Spotlight on... Dharma Arts
By Ren Tomovcik

Dharma Arts

“Everything is connected” - so says the mantra of Ottawa-based online zine Dharma Arts.  And with one sharp, uber-creative team at the helm, it’s little wonder that this publication is forging connections, making waves, and inspiring tons of local artists along the way!

Dharma Arts Covers Dharma Arts is a non-profit venture, dedicated to connecting artists and creative communities with each other and with their audiences.  Founded by local DJ and arts patron Akash Sinha in spring of 2007, Dharma Arts hasn’t taken long to establish itself as one of the hottest arts initiatives in the capital. 

The Dharma philosophy is all about connections, providing artists with valuable exposure and opportunities and putting up-and-coming talent into the limelight. When creative people come together, great things happen, and that's exactly the kind of magic that's evident in every single one of the magazine's six issues to date.  With each new issue, published quarterly, the magazine's audience grows and new partnerships are made. 

Dharma Arts is staffed by a passionate team including designer-producer Kenji Toyooka, editors Shannon Beahen and Matthew Harrison, and photographer Ben Welland, and it's driven and powered by the growing Ottawa arts community.           

The interactive nature of this little online zine makes for a reader experience that’s way beyond the ordinary.  The pages feature movable and clickable elements, pop-up text, and inventive page layouts that seem to suck the reader right into the scene.

If you haven't had a chance to check it out yet, it's a must-read.  As you flip through the last of its pages, you'll find that you have to go back through it again just to make sure you've uncovered all its secrets! 

Crossing the sensory experience of paging through a glossy paper book with digital-age interactivity, Dharma Arts is definitely unique among e-zines. One popular regular feature, dubbed "Space Invaders," allows readers to take a 360-degree peek into artists’ workspaces - readers can alter their viewpoint and "spin around" to see the entire space, complete with notes on the quirky items to be found there!  The magazine also incorporates sound, often featuring downloadable content including playlists and audio poetry.

Dharma Arts 3D @ Raw Sugar
The arts come to life at Raw Sugar with the Dharma Arts 3-D event. 
Photos by Jessica Ruano.

Recently, Dharma Arts took their interactivity to a brand new level with their very first live event, Dharma Arts: 3-D.   The event was conceived as a representation of the magazine itself come to life, and true to its mission, Dharma Arts: 3-D featured DJs, spoken word performers, artists, and even extreme hairdressing!  The big event took place at Raw Sugar, a locally-owned independent cafe, just this February - and more live events are certainly on the cards for this unstoppable team.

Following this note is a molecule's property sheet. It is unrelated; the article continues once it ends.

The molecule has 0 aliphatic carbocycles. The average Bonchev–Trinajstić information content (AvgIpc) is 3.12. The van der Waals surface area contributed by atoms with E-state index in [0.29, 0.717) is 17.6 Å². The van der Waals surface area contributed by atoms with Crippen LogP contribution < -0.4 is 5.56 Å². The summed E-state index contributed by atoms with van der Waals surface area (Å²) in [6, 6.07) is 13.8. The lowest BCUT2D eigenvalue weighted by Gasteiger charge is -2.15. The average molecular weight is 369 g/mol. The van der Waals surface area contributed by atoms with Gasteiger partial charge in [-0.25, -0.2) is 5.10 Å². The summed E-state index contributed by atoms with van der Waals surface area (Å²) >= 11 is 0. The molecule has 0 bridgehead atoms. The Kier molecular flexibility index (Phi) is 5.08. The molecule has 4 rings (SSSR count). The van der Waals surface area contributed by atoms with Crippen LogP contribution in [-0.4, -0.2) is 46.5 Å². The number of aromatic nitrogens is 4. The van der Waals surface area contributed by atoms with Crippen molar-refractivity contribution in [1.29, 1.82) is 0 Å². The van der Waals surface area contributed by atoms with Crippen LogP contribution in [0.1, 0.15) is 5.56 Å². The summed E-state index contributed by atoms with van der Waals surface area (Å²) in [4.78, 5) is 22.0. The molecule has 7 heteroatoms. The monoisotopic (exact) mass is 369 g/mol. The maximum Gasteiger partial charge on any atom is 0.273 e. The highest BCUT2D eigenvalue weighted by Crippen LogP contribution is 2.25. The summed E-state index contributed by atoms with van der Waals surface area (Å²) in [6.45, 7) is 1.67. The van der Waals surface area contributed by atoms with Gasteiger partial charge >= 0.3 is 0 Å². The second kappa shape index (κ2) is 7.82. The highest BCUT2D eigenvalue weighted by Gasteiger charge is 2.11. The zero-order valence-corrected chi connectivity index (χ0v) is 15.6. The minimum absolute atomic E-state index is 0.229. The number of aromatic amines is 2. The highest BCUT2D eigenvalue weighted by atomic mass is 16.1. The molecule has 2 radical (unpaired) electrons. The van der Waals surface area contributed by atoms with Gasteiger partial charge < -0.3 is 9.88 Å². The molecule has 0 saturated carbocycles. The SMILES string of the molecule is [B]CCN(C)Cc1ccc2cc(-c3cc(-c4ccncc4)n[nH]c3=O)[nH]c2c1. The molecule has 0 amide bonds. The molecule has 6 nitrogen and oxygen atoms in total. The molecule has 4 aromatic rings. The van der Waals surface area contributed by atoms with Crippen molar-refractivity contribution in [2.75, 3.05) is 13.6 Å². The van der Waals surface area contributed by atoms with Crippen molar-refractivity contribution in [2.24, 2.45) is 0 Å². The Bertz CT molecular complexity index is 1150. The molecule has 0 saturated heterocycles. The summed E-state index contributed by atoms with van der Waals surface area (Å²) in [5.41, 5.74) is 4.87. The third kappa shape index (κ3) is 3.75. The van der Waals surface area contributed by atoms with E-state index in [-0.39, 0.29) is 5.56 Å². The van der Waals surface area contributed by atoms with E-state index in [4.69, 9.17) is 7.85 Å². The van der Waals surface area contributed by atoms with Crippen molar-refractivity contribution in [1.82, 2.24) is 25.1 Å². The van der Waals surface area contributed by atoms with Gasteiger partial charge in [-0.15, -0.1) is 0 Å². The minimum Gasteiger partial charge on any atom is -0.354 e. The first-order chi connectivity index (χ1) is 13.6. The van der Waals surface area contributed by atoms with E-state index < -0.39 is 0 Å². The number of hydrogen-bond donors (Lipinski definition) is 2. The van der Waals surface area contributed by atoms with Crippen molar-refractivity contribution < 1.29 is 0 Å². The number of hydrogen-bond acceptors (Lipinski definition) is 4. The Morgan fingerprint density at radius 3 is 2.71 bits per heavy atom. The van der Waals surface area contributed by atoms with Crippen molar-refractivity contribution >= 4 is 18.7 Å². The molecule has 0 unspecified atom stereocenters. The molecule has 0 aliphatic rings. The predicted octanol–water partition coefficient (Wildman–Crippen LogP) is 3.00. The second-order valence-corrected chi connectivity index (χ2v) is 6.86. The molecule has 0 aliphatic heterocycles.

The evolution of Dharma Arts has been an organic process, and one that will surely continue over the months to come. Its creators like to think of the publication as “a person who gets to explore Ottawa like any patron of the arts” - and oh, what a journey it’s been on so far!  Keep an eye out for the next issue, due out February 2009.

Putting local artists in the limelight...
Artist Jennifer Campbell, whose work and studio were featured in the last issue of Dharma Arts, now has a gallery show at La Petite Mort.  The Dharma Arts team were proudly a part of Jennifer’s first vernissage, and the whole community turned out to support her on her opening night.  Jennifer’s paintings are eclectic and edgy, illustrating her sharp-witted commentary on pervasive pop-culture images.                                    

Jennifer Campbell @ La Petite Mort

February 5th to 29th 
La Petite Mort Gallery
306 Cumberland Street   

Left: Jennifer Campbell, Bogart.
Oil on Board, 48" x 48", 2008.

Kenji Toyooka, designer-producer of Dharma Arts, speaks out:

"The real way any scene can hold its own is for the artists within it to share ideas on a regular basis.  There needs to be more inter-artist influence inside the city, rather than from outside the city.  Sharing can be both cooperative and competitive; both are excellent ways to breed creativity.  Moreover, an ideal forum for this to happen is through a publication, whether it is online or print. 

In the end, the best thing an artist can do for their scene is work on their skill, produce great art, and get it out there to be seen.  Oh, and not abandon that community of course!
  Often, the greatest inspiration for an artist is the work of another artist.  Acts that follow each other on the same stage influence each other naturally.  Dharma Arts strives to be that stage."


Visit the  Dharma Arts website to read the back issues and keep an eye out for the highly-anticipated new issue due out in February 2009.  Or join the Dharma Arts Facebook Group to find out about upcoming events!
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